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End of Season Report from Spinney


— guest report from Kenny Romero


Spinney Mountain Reservoir is consistently one of the best trout fisheries in Colorado and the entire western states region.  On any given day throughout the year you can catch beautiful, healthy, hard fighting Hofer Rainbows, Browns, Cutt-Bows and Pike and — more often than not, a lot of them!   I usually fish from my pontoon for best results.


The Fall produces consistently big fish in great numbers! 


Many fishermen pass up this incredible fishingopportunity because, well, it’s not a river.  Fly fisherman love fishing rivers because it’s not just about catching fish; it’s about the entire experience of being in a beautiful setting, reading the water and the conditions, tricking a trout into your net and immersing yourself in the moment.


But a lake is an ecosystem just like a river.  Fish respond to the ever-changing conditions of the lake just like they do in a river.  Fish will key on the available food source and the way that food source is presented, just like in a river. Weather conditions, water conditions and time of the year will dictate your approach and strategy to catching fish.


2013 has been a great year at Spinney. 

From opening day until this past weekend, Spinney has been as productive as ever, with some interesting challenges, however.  For example, in 2012  I didn’t fish a sub surface fly during the months of June through September.  The Sedge Caddis and Callibaetis hatches were off the charts and hoppers and stimulators were the fly of the year…but not this year. This year the Callibaetis hatch was normal, but the Caddis hatch was dismal. 



I believe that when the reservoir was 47% full on opening day and North bay was dry, it decimated the Caddis that prefer that shallow area of the lake that normally has good current flow.  The Chironomid hatch, however, was as big as ever.


Throughout the year, flies and techniques necessary to catch fish change like the blowing South Park wind.  Knowing what to use and when are the key to a successful day on Spinney.


During the early part of the season egg patterns, scuds, attractor nymphs,  general river-type midges and chironomids are the go-to flies.  Wooly buggers, sculpins and slump busters work well, too, and throughout the entire year.  During May, hopper/dropper systems work well in the shallows.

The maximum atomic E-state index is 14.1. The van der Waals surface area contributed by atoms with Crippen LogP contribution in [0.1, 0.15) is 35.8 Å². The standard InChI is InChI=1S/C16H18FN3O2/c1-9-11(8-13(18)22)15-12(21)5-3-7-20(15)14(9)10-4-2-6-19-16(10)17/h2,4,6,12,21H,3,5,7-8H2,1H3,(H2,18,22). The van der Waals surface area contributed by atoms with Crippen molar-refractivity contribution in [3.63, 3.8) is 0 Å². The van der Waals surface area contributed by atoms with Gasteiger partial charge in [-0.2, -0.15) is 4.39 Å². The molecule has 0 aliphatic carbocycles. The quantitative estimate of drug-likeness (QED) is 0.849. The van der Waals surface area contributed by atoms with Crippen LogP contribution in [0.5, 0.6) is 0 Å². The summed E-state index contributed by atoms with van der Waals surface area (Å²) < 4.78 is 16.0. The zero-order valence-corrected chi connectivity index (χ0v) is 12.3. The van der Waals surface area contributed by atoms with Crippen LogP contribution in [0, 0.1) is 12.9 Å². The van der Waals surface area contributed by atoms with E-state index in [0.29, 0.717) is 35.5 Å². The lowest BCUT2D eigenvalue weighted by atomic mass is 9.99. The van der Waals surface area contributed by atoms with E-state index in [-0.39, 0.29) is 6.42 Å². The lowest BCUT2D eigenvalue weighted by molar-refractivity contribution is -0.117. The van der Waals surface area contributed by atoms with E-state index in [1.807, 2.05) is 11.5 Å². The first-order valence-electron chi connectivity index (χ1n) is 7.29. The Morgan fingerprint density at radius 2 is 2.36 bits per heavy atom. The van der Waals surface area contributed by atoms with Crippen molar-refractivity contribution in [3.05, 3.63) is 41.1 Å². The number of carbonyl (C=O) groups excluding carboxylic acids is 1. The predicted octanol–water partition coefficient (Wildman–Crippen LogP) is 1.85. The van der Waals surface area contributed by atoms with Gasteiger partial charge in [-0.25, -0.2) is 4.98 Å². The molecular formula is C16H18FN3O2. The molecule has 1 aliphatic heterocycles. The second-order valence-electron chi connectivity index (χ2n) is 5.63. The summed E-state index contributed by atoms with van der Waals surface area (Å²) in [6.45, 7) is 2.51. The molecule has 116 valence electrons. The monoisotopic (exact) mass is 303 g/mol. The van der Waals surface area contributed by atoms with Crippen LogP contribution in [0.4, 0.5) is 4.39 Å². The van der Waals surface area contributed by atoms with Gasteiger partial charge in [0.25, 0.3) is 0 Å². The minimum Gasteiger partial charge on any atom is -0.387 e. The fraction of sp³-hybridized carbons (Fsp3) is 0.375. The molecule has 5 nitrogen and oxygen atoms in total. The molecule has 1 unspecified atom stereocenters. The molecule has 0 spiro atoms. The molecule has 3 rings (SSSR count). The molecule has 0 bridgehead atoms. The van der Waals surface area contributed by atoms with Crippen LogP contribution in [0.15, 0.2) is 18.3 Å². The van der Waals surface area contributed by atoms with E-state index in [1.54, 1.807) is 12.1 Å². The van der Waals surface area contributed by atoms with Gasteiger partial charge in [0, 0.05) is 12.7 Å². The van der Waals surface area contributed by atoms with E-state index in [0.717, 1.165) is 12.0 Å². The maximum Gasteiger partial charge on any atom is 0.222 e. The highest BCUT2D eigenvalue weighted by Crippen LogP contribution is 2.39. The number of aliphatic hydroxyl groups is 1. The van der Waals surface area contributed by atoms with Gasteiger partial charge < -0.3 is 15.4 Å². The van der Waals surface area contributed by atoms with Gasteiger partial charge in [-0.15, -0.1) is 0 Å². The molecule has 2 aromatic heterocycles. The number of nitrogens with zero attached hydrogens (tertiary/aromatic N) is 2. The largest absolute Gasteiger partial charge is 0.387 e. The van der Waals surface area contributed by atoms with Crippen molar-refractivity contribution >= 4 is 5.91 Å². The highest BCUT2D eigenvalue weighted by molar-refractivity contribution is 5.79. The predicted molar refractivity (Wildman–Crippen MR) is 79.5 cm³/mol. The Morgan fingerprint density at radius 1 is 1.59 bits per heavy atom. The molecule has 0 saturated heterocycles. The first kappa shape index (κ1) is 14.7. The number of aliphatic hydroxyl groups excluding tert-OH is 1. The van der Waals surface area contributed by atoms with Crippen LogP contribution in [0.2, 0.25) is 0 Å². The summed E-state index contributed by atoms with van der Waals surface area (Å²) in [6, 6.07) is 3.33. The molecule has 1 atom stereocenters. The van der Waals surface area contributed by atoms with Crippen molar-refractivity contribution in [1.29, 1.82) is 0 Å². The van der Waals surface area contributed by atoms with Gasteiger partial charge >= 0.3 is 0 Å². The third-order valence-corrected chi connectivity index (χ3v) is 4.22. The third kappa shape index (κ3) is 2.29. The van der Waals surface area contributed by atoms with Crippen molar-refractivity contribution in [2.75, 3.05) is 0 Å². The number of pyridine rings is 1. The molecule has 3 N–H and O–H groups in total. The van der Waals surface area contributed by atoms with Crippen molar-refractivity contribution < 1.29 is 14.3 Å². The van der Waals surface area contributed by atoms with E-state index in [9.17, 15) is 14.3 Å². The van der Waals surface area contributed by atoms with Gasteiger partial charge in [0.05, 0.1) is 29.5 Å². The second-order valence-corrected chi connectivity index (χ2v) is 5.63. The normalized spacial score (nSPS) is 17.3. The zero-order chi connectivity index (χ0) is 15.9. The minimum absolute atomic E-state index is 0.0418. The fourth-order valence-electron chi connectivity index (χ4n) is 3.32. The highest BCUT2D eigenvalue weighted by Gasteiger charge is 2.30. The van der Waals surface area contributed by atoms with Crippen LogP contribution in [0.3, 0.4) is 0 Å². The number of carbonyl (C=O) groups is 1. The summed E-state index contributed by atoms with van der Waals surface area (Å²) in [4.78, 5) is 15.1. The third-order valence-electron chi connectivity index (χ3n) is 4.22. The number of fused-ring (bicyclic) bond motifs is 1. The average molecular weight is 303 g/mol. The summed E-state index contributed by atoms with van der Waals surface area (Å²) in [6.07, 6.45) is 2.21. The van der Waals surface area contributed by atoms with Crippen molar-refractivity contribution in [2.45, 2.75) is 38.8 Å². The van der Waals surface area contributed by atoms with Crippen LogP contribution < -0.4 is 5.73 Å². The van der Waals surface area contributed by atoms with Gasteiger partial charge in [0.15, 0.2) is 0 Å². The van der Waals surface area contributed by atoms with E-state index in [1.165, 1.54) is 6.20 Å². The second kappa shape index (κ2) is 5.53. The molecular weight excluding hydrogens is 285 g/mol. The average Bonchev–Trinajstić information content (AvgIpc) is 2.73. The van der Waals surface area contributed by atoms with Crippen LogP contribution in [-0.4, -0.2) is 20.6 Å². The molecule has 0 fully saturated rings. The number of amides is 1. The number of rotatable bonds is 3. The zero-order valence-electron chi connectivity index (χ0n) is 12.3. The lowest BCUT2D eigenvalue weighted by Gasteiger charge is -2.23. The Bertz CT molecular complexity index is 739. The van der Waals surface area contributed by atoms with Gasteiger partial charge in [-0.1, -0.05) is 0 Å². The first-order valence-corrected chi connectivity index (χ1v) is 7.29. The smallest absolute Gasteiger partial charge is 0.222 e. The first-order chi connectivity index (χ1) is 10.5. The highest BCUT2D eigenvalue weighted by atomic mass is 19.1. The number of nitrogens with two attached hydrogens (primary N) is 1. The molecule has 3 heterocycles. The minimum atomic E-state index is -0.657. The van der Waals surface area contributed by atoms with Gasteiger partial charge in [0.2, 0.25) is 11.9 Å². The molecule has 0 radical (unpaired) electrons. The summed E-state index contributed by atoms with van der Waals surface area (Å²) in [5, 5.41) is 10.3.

The standard Spinney rig of a strike indicator with a series of big attractors like #8 AP Muskrats, Trout Traumas and Birds Nest followed by chrionomid and callibaetis variations produce a lot of fish during the core summer months.  But the fish can be picky about the variations of chironomids and callebaetis.  I caught many fish around the islands on a bubba callibaetis in June but that fly couldn’t hunt in July!  Green poxy back callibaetis were the color of the month.


But from October to ice on, wooly buggers fished with full sinking line are king! 



So, whether you are fishing North Bay, the parking lots, the dam, the islands, South Bay,  Buffalo Bay or the inlet, the possibilities are  endless regarding how and what you use to catch big trout.  But just like a river, you must pay attention to what’s happening on the water and adjust accordingly.


They say all good things must come to an end.  The end of a dynamite 2013 fishing season at Spinney Mountain Reservoir was November 26 when Spinney closed for the season.  Spinney will reopen in 2014 after ice off probably around early May. 


The fish will remain untouched for 5 months.  But when the ice comes off the Spinney trout, and I will resume our relationship just like we have for the last 20 years.


I can’t wait!

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